GBV bills approved for submission to Parliament
Durban - The Cabinet has approved the submission of bills aimed at assisting efforts to fight gender-based violence (GBV).
Minister of Justice and Correctional Services, Ronald Lamola, announced at a briefing yesterday that the Cabinet had approved the submission to Parliament of the Criminal Law (Sexual Offences and Related Matters) Amendment Bill of 2020; and the Domestic Violence Amendment Bill.
The bills responded to a number of issues raised during the Presidential Summit Against GBV, held in 2018 in respect of the criminal justice system. Lamola said: “The amendments provide a victim-centred response in the criminal justice system in respect of sexual offences. They tighten bail conditions for perpetrators of sexual offences. Warrants of arrest will no longer be a requirement prior to law-enforcement agencies responding to reported sexual crimes.
“Parole conditions are also strengthened and minimum sentences increased. The amendments also strengthen the consequences of contravening a protection order.”
The Criminal Law (Sexual Offences and Related Matters) Amendment Bill would amend the National Register for Sex Offenders by broadening its scope to protect vulnerable groups. People listed on the register are compelled to disclose this when they submit applications to work with these groups.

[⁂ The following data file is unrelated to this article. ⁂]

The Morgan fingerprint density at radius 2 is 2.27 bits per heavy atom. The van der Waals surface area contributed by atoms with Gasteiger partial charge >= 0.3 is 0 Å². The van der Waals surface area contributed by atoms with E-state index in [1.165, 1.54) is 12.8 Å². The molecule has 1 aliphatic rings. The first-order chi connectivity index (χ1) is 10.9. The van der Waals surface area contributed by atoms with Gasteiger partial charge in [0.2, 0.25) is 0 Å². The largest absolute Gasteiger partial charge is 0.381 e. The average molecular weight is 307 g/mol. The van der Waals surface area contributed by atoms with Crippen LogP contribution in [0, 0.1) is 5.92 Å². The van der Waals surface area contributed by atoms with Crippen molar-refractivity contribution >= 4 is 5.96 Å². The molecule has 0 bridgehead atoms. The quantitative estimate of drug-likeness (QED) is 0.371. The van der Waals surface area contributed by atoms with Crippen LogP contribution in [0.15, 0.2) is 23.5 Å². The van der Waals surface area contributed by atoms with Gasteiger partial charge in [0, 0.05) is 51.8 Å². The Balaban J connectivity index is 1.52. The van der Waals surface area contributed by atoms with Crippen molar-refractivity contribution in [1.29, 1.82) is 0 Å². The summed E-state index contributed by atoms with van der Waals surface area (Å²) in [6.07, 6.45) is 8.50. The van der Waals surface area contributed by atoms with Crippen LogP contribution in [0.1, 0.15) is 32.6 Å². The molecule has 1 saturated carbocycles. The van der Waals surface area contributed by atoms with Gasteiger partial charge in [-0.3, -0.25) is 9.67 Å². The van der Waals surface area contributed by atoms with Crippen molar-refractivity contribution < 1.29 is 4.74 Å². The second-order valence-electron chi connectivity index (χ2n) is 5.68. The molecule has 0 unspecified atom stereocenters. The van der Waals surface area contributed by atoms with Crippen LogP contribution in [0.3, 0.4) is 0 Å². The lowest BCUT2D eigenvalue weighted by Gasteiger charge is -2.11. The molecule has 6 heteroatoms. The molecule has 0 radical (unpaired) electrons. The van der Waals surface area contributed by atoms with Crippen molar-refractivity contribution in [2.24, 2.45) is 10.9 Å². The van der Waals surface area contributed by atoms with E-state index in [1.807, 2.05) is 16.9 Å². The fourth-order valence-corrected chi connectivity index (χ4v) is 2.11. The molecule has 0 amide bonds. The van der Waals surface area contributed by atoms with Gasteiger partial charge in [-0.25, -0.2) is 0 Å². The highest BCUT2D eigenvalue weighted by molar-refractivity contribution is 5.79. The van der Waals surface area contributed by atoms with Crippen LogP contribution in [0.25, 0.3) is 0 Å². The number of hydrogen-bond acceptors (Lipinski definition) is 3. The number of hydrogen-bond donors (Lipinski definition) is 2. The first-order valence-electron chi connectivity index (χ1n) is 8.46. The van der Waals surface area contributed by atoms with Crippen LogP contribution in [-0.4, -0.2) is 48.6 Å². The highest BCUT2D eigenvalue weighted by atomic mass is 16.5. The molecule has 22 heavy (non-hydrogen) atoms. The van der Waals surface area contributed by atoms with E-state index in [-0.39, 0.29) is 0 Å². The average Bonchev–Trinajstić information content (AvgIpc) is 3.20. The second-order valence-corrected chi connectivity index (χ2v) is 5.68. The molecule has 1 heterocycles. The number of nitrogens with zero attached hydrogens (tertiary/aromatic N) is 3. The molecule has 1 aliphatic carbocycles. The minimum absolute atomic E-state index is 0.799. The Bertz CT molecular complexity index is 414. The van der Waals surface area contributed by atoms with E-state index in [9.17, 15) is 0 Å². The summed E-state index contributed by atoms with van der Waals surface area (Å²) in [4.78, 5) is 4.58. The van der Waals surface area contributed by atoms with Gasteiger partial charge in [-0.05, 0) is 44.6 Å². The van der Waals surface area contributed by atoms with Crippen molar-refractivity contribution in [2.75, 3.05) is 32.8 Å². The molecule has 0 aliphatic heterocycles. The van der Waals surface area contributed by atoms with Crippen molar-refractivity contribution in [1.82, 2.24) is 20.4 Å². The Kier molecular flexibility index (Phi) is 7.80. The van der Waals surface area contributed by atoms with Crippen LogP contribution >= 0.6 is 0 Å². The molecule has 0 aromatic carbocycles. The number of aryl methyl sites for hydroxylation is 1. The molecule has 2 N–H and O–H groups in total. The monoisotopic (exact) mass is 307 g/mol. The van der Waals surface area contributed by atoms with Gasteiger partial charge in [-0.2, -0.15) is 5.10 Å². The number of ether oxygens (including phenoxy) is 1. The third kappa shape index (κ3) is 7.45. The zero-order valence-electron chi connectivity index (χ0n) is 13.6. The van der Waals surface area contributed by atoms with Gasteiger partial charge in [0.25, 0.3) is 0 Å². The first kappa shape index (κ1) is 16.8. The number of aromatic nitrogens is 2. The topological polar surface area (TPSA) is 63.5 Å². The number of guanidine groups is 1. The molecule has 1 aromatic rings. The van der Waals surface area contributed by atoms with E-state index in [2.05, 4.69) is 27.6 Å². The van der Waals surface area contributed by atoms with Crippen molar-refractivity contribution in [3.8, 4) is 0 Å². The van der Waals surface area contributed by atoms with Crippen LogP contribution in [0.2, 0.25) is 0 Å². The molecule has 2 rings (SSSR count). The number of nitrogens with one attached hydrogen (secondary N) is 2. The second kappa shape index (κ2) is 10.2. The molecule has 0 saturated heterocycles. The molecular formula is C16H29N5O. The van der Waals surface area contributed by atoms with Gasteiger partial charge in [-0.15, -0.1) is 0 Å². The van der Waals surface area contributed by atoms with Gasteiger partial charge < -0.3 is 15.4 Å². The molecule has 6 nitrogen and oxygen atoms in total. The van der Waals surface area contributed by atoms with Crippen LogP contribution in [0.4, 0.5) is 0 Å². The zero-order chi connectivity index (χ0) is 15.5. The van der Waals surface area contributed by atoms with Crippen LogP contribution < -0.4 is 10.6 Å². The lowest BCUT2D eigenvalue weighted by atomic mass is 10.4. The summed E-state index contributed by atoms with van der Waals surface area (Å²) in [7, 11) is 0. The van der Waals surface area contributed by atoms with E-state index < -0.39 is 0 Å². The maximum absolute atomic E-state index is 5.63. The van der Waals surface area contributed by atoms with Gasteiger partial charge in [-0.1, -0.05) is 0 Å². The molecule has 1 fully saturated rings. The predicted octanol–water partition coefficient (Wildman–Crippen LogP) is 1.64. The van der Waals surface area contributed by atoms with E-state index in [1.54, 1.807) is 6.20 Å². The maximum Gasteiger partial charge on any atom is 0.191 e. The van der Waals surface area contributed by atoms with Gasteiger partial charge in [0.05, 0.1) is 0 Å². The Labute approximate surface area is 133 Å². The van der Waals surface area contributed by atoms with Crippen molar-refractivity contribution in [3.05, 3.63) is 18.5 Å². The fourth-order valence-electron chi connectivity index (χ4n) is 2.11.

The Domestic Violence Amendment Bill would facilitate the obtaining of protection orders against acts of domestic violence via electronic means. “It obliges the Department of Social Development and Department of Health to provide certain services to victims of domestic violence and aligns the provisions of the Domestic Violence Act 1998 with the provisions of the Protection from Harassment Act, 2011,” Lamola said.
The Cannabis for Private Purposes Bill of 2020 was also approved for processing to Parliament. The bill is aimed at giving effect to a Constitutional Court judgment that declared some parts of the Drugs and Drug Trafficking Act, 1992, and Medicines and Related Substances Control Act, 1965 unconstitutional.
“The judgment was suspended for 24 months to allow Parliament to correct those sections. This bill regulates the use and possession of cannabis and the cultivation of cannabis plants by an adult for personal use. It provides the limit of t he quantity of cannabis that may be possessed by an adult and criminalises the smoking of cannabis in public places,” Lamola said.
He said the Cabinet had also approved the National Climate Change Adaptation Strategy for implementation as required by the UN Framework Convention on Climate Change, to give expression to South Africa’s commitment to the Paris Agreement on climate change.